Arnold J Toynbee was a historian whose 12-volume "A Study of History" had a huge impact on the thinking of his day. For "Time" magazine, Toynbee was 'an international sage' and certainly in the same bracket as 'Einstein, Schweitzer or Bertrand Russell'. Daisaku Ikeda is a figure of global stature, and has devoted his life to the promotion of education, culture and peace. Between 1971 and 1974 Toynbee and Ikeda discussed many of the vital issues which confronted their societies in the early 1970s, all of which remain current and significant. Indeed, topics such as the problems of pollution, dwindling natural resources, conflict and war, and the role of religion, are even more pressing than they were thirty years ago. In this volume - which reads as freshly as it did when it was first published, and which is now reissued for a new generation - the inspiring challenge issued by both men is framed as follows: will humankind choose to salvage its destiny by a revolution in thinking and morals? Or will disaster ensue if it pursues its present course towards self-destruction and despoliation of the environment?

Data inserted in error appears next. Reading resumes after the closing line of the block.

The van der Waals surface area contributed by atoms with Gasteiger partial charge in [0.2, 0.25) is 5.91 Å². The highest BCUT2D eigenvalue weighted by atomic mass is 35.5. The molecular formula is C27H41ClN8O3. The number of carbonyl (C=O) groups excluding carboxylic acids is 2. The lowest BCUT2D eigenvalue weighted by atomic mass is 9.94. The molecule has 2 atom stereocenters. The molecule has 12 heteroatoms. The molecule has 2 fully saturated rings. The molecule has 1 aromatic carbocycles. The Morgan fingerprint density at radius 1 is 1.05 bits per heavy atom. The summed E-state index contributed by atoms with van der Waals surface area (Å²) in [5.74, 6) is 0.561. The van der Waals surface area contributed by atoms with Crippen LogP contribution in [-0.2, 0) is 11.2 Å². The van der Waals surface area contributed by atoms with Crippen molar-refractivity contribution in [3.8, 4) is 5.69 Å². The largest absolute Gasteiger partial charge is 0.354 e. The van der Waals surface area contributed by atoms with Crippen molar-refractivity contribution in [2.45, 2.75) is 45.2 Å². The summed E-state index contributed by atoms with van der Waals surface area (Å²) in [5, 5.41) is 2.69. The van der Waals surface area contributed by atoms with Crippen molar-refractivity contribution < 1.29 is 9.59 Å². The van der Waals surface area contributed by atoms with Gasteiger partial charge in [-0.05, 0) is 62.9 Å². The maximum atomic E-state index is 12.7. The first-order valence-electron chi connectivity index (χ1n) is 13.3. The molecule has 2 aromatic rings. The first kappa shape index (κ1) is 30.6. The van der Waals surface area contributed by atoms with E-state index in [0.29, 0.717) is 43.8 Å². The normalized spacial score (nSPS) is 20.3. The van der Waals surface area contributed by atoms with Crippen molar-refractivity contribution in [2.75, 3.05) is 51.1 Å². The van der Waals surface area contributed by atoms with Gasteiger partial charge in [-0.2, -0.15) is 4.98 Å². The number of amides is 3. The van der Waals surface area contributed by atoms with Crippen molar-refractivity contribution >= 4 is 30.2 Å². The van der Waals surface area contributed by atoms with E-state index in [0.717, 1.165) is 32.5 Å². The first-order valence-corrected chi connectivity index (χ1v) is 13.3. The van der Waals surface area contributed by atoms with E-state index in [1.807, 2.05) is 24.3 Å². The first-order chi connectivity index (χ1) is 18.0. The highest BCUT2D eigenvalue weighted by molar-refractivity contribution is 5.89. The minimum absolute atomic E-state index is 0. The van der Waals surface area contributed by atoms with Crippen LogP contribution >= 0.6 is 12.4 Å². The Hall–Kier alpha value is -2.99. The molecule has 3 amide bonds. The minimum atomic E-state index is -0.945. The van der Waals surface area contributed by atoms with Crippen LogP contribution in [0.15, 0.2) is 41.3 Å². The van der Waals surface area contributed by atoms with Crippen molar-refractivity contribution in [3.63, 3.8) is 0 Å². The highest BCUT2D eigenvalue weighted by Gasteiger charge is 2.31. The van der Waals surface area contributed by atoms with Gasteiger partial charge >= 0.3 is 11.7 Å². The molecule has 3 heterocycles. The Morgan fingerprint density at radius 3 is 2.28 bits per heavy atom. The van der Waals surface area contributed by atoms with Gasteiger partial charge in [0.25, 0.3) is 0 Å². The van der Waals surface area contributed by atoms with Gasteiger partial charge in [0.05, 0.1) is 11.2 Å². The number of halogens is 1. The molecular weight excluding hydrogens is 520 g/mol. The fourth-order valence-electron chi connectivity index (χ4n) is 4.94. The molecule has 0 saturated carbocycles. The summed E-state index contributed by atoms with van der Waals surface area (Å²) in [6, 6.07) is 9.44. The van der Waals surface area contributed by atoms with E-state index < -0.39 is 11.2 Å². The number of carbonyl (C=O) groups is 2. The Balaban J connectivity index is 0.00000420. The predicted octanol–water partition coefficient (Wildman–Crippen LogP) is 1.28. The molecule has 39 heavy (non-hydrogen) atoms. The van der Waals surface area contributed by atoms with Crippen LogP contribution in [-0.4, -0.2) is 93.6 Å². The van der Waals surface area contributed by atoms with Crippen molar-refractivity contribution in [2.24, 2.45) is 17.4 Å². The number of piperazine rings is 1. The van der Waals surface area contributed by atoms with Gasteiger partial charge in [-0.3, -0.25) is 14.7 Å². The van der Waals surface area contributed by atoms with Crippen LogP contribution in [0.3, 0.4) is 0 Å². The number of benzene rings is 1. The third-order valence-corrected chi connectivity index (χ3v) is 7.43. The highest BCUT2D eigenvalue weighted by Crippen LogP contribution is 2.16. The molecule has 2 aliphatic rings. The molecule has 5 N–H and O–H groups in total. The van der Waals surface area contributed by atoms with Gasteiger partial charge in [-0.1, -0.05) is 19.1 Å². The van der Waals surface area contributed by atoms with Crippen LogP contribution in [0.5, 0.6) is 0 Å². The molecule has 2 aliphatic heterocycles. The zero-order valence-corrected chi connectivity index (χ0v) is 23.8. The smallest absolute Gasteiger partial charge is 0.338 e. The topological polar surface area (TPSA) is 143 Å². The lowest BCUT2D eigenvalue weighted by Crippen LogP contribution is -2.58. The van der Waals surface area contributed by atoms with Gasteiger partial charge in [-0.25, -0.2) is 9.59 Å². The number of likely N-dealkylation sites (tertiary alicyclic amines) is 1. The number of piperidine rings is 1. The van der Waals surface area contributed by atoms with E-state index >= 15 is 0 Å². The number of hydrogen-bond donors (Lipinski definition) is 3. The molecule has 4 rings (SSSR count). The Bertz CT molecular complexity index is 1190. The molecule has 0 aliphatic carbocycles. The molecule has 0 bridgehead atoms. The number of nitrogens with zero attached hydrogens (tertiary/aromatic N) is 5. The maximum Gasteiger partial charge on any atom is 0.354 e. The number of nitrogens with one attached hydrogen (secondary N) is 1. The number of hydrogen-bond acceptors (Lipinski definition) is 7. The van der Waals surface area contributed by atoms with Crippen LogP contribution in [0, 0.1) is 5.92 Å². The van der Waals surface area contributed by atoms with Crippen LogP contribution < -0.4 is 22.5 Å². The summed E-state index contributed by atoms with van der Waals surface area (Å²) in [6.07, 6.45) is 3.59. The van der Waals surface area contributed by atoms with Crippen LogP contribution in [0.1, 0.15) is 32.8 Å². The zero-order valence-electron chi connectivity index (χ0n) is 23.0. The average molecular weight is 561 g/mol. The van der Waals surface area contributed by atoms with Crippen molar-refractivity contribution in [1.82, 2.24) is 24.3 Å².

While recognising that our survival is threatened by the imbalance between human immaturity and technological achievement, the optimistic message of this classic Dialogue is that man-made evils have a man-made cure.
Arnold Toynbee (1889-1975), CH, was Professor of International History at the University of London until his retirement in 1955. His major published work was A Study of History, which appeared in successive volumes from 1934 to 1961. Daisaku Ikeda (1928-) is the President of Soka Gakkai International, a lay Buddhist organisation with millions of adherents in over 190 countries throughout the world. He is the author of over 80 books on Buddhist themes, and received the United Nations Peace Award in 1983.